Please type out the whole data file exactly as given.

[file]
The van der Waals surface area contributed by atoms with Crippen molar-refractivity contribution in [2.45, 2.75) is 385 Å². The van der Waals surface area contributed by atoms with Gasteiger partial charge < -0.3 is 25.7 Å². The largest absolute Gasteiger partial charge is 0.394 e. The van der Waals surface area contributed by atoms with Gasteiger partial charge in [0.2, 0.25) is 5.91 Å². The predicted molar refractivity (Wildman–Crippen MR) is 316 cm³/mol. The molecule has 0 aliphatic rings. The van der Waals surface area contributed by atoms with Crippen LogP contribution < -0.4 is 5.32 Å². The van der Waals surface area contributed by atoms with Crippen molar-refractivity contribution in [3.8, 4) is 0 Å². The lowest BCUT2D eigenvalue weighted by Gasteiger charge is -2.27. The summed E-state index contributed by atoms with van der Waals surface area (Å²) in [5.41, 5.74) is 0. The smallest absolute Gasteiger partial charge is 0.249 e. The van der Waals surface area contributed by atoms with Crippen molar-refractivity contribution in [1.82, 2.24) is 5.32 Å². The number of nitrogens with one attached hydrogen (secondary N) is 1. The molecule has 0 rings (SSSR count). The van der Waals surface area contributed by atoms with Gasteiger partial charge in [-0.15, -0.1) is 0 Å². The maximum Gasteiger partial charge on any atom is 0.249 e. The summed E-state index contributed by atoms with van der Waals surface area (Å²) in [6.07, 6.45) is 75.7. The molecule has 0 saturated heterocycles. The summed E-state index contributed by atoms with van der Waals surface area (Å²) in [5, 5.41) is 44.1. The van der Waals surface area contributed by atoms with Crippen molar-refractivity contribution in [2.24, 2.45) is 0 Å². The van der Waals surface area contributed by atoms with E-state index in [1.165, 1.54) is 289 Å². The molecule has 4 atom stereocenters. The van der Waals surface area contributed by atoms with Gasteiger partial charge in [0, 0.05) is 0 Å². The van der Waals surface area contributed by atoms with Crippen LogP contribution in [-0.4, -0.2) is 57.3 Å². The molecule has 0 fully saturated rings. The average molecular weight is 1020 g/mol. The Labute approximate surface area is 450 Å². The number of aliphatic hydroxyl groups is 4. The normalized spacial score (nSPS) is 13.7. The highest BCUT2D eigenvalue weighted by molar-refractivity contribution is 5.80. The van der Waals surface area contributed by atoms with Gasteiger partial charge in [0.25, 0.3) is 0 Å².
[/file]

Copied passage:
The van der Waals surface area contributed by atoms with Crippen molar-refractivity contribution in [2.45, 2.75) is 385 Å². The van der Waals surface area contributed by atoms with Gasteiger partial charge < -0.3 is 25.7 Å². The largest absolute Gasteiger partial charge is 0.394 e. The van der Waals surface area contributed by atoms with Gasteiger partial charge in [0.2, 0.25) is 5.91 Å². The predicted molar refractivity (Wildman–Crippen MR) is 316 cm³/mol. The molecule has 0 aliphatic rings. The van der Waals surface area contributed by atoms with Crippen LogP contribution < -0.4 is 5.32 Å². The van der Waals surface area contributed by atoms with Crippen molar-refractivity contribution in [3.8, 4) is 0 Å². The lowest BCUT2D eigenvalue weighted by Gasteiger charge is -2.27. The summed E-state index contributed by atoms with van der Waals surface area (Å²) in [5.41, 5.74) is 0. The smallest absolute Gasteiger partial charge is 0.249 e. The van der Waals surface area contributed by atoms with Crippen molar-refractivity contribution in [1.82, 2.24) is 5.32 Å². The number of nitrogens with one attached hydrogen (secondary N) is 1. The molecule has 0 rings (SSSR count). The van der Waals surface area contributed by atoms with Gasteiger partial charge in [-0.15, -0.1) is 0 Å². The maximum Gasteiger partial charge on any atom is 0.249 e. The summed E-state index contributed by atoms with van der Waals surface area (Å²) in [6.07, 6.45) is 75.7. The molecule has 0 saturated heterocycles. The summed E-state index contributed by atoms with van der Waals surface area (Å²) in [5, 5.41) is 44.1. The van der Waals surface area contributed by atoms with Crippen molar-refractivity contribution in [2.24, 2.45) is 0 Å². The van der Waals surface area contributed by atoms with E-state index in [1.165, 1.54) is 289 Å². The molecule has 4 atom stereocenters. The van der Waals surface area contributed by atoms with Gasteiger partial charge in [0, 0.05) is 0 Å². The van der Waals surface area contributed by atoms with Crippen LogP contribution in [-0.4, -0.2) is 57.3 Å². The molecule has 0 fully saturated rings. The average molecular weight is 1020 g/mol. The Labute approximate surface area is 450 Å². The number of aliphatic hydroxyl groups is 4. The normalized spacial score (nSPS) is 13.7. The highest BCUT2D eigenvalue weighted by molar-refractivity contribution is 5.80. The van der Waals surface area contributed by atoms with Gasteiger partial charge in [0.25, 0.3) is 0 Å².